Grassley: An Ounce of Prevention is Worth a Pound of Cure
Dear ABILITY Readers,
Benjamin Franklin’s time-tested bits of wisdom hold relevance to
modern-day politics, life and leisure more than two centuries after his
death. A public servant, philosopher, scientist, printer and inventor,
the 18th century statesman left a legacy that continues to shape our American
way of life 229 years after he became the oldest delegate to sign the
Declaration of Independence. As a 21st century federal lawmaker working
to craft policy for the public good, I agree with Franklin’s no-nonsense
advice for life.
One famous Franklin quip arose from his efforts to prevent severe economic
loss and personal hardship created by fires ravaging Philadelphia: “An
ounce of prevention is worth a pound of cure.” His fire-prevention
crusade also led Franklin to help found an insurance business to help
homeowners get back on their feet and avoid irreversible economic damages.
As chairman of the Senate Finance Committee, I’m leading an effort
in Washington to help folks mitigate risk and avert a financial meltdown
sparked by expensive long-term care services needed for chronic illness
or impaired physical or mental abilities.
As Americans lead longer, healthier lifestyles, people from all walks
of life look forward to maintaining a comfortable standard of living in
retirement. Our society is experiencing a remarkable shift in demographics
that will require a major shift by both the public and private sectors
to accommodate the needs of an aging American population. Longevity has
launched a transformation of sorts across America. Just consider the needs
and challenges facing our health care delivery system and community infrastructure,
from housing to transportation and other social services, as the enormous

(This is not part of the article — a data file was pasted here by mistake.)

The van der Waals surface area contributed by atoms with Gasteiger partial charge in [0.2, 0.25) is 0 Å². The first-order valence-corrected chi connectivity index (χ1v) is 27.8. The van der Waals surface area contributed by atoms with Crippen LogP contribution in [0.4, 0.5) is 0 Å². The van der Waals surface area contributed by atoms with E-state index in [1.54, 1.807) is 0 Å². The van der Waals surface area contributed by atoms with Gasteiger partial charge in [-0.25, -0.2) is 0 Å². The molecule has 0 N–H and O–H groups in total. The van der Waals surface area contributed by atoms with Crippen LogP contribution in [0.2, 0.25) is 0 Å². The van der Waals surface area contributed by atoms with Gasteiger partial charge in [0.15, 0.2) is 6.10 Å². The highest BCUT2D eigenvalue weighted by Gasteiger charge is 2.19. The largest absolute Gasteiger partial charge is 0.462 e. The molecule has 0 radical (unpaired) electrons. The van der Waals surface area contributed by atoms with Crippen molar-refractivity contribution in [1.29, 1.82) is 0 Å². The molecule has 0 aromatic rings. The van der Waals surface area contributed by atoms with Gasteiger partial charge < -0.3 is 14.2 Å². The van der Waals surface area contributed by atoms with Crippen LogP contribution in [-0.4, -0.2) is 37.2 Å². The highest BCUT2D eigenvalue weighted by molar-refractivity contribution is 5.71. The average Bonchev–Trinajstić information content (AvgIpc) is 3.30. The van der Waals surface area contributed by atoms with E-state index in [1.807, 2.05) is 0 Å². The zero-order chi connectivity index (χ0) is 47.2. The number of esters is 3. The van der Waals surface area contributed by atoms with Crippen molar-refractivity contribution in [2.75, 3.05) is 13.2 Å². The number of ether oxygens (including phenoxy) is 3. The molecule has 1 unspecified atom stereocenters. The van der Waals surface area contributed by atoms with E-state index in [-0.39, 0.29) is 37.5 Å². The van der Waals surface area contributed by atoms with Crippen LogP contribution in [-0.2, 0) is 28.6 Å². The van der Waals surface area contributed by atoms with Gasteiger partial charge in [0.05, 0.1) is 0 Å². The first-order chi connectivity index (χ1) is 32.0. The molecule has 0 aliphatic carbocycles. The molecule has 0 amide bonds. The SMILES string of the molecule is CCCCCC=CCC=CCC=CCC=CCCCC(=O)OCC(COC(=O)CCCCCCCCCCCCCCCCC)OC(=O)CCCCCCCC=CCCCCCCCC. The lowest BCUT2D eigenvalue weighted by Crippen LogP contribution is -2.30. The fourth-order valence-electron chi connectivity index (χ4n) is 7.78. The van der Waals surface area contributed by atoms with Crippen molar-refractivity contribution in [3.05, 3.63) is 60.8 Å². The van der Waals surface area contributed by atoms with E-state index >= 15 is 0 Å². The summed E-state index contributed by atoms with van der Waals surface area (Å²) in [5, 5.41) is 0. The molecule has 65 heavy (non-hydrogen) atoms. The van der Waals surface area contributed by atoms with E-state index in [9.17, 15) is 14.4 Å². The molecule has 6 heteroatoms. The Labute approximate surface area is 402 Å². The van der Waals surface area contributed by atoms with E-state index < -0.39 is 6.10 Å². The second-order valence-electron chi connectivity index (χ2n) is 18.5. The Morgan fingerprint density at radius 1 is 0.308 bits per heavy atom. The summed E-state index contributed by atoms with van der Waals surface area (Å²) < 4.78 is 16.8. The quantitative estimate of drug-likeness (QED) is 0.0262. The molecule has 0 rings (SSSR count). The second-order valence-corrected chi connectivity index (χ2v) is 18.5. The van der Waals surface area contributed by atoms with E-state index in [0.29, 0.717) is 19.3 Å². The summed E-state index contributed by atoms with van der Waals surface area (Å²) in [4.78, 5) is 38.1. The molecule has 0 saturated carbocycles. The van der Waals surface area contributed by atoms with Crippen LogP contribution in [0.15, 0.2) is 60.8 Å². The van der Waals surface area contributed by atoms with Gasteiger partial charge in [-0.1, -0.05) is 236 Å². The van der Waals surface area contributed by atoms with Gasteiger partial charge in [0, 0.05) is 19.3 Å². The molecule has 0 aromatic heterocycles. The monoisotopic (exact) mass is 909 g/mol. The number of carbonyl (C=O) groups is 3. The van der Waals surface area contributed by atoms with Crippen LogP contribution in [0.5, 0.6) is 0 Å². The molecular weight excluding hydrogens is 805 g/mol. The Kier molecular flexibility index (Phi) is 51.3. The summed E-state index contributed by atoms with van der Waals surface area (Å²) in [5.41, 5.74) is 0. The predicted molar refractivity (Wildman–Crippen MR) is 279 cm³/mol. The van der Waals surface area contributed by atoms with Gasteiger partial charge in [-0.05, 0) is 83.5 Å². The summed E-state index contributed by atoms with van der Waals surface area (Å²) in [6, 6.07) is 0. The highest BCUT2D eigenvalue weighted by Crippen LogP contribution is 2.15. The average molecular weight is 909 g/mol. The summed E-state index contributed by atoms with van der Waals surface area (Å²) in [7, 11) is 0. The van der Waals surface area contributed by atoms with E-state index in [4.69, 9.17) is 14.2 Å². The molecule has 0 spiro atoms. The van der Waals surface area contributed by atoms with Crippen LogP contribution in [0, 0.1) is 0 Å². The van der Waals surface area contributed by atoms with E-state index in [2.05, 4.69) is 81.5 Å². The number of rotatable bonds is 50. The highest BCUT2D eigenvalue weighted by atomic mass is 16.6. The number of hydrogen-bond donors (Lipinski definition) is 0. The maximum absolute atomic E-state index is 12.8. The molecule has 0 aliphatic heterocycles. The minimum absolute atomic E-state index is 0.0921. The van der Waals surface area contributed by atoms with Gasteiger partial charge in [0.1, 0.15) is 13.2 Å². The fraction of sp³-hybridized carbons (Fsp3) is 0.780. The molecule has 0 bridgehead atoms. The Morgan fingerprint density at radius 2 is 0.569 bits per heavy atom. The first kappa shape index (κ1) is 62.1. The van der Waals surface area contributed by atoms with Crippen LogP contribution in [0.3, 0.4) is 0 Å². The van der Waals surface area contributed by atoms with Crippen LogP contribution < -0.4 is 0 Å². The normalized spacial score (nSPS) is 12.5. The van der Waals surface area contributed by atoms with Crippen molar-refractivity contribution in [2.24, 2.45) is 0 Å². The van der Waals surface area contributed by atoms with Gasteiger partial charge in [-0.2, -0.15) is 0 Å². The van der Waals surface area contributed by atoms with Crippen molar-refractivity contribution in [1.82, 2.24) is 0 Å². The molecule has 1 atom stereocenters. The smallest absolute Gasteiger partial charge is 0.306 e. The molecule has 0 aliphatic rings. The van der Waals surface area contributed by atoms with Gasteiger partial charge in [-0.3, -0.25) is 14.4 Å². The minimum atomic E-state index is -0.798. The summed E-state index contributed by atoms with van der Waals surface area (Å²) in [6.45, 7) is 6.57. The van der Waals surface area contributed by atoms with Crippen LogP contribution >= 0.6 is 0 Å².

baby boom generation lives for decades beyond retirement. As family units
become separated due to job transfers and relocations, aging parents increasingly
must cope without the security of knowing a loved one will be there to
tend to them.
People used to equate long-term care with the hometown nursing home. And
although nursing homes serve a great need in a community, I have yet to
meet one person who can’t wait to become a resident. In fact, for
most, institutional care is an option of last resort. Few people prefer
to trade their independence for the around-the-clock care provided by
the nation’s 17,000 nursing homes. Beyond that, nursing home care
is very expensive, costing up to $70,000 a year. Now that’s sticker
As longevity climbs, so does the diversity of long-term care choices in
America. Consider the real estate developments cropping up in communities
across the country. Planned retirement communities, assisted living facilities,
home health care agencies and other long-term care programs offer people
of varying ages and abilities the opportunity to choose the quality and
level of care that best suits their needs.
Making long-term care affordable, of course, is the real issue confronting
the public and policymakers. That’s why I’m promoting bipartisan
legislation, the Long-Term Care and Retirement Security Act of 2005, that
would offer tax incentives for people to buy long-term care insurance
policies. Our bill would give people an above-the-line tax deduction for
the cost of their long-term care insurance policies. (This special type
of deduction applies before adjusted gross income is calculated, thus
providing additional benefit to eligible taxpayers regardless of whether